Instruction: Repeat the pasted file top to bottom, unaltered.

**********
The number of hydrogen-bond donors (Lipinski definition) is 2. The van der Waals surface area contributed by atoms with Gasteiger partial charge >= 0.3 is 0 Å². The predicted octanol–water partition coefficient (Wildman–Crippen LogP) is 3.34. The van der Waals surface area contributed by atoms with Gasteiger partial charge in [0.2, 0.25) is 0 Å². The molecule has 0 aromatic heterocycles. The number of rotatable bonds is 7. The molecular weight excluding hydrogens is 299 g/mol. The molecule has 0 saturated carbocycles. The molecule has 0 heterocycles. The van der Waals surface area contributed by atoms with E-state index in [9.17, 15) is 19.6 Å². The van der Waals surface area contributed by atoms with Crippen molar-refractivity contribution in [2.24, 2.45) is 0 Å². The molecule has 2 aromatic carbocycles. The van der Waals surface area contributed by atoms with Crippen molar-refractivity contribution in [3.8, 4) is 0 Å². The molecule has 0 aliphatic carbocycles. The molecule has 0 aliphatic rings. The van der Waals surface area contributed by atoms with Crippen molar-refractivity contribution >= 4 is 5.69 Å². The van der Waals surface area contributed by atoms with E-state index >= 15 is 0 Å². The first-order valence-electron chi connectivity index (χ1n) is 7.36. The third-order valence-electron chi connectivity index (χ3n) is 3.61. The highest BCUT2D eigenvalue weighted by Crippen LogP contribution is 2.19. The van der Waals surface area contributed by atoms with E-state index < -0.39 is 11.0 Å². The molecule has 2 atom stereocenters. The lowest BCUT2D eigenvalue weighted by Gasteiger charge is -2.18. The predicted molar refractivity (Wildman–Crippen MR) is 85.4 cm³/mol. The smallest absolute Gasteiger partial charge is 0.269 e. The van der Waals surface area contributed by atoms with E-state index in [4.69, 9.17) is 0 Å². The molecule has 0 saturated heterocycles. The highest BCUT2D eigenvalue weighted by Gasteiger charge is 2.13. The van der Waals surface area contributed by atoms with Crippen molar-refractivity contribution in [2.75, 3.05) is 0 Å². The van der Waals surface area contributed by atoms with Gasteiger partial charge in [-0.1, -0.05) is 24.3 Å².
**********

The number of hydrogen-bond donors (Lipinski definition) is 2. The van der Waals surface area contributed by atoms with Gasteiger partial charge >= 0.3 is 0 Å². The predicted octanol–water partition coefficient (Wildman–Crippen LogP) is 3.34. The van der Waals surface area contributed by atoms with Gasteiger partial charge in [0.2, 0.25) is 0 Å². The molecule has 0 aromatic heterocycles. The number of rotatable bonds is 7. The molecular weight excluding hydrogens is 299 g/mol. The molecule has 0 saturated carbocycles. The molecule has 0 heterocycles. The van der Waals surface area contributed by atoms with E-state index in [9.17, 15) is 19.6 Å². The van der Waals surface area contributed by atoms with Crippen molar-refractivity contribution in [2.24, 2.45) is 0 Å². The molecule has 2 aromatic carbocycles. The van der Waals surface area contributed by atoms with Crippen molar-refractivity contribution in [3.8, 4) is 0 Å². The molecule has 0 aliphatic carbocycles. The molecule has 0 aliphatic rings. The van der Waals surface area contributed by atoms with Crippen molar-refractivity contribution >= 4 is 5.69 Å². The van der Waals surface area contributed by atoms with E-state index >= 15 is 0 Å². The first-order valence-electron chi connectivity index (χ1n) is 7.36. The third-order valence-electron chi connectivity index (χ3n) is 3.61. The highest BCUT2D eigenvalue weighted by Crippen LogP contribution is 2.19. The van der Waals surface area contributed by atoms with E-state index < -0.39 is 11.0 Å². The molecule has 2 atom stereocenters. The lowest BCUT2D eigenvalue weighted by Gasteiger charge is -2.18. The predicted molar refractivity (Wildman–Crippen MR) is 85.4 cm³/mol. The smallest absolute Gasteiger partial charge is 0.269 e. The van der Waals surface area contributed by atoms with E-state index in [4.69, 9.17) is 0 Å². The molecule has 0 saturated heterocycles. The highest BCUT2D eigenvalue weighted by Gasteiger charge is 2.13. The van der Waals surface area contributed by atoms with Crippen molar-refractivity contribution in [2.75, 3.05) is 0 Å². The van der Waals surface area contributed by atoms with Gasteiger partial charge in [-0.1, -0.05) is 24.3 Å².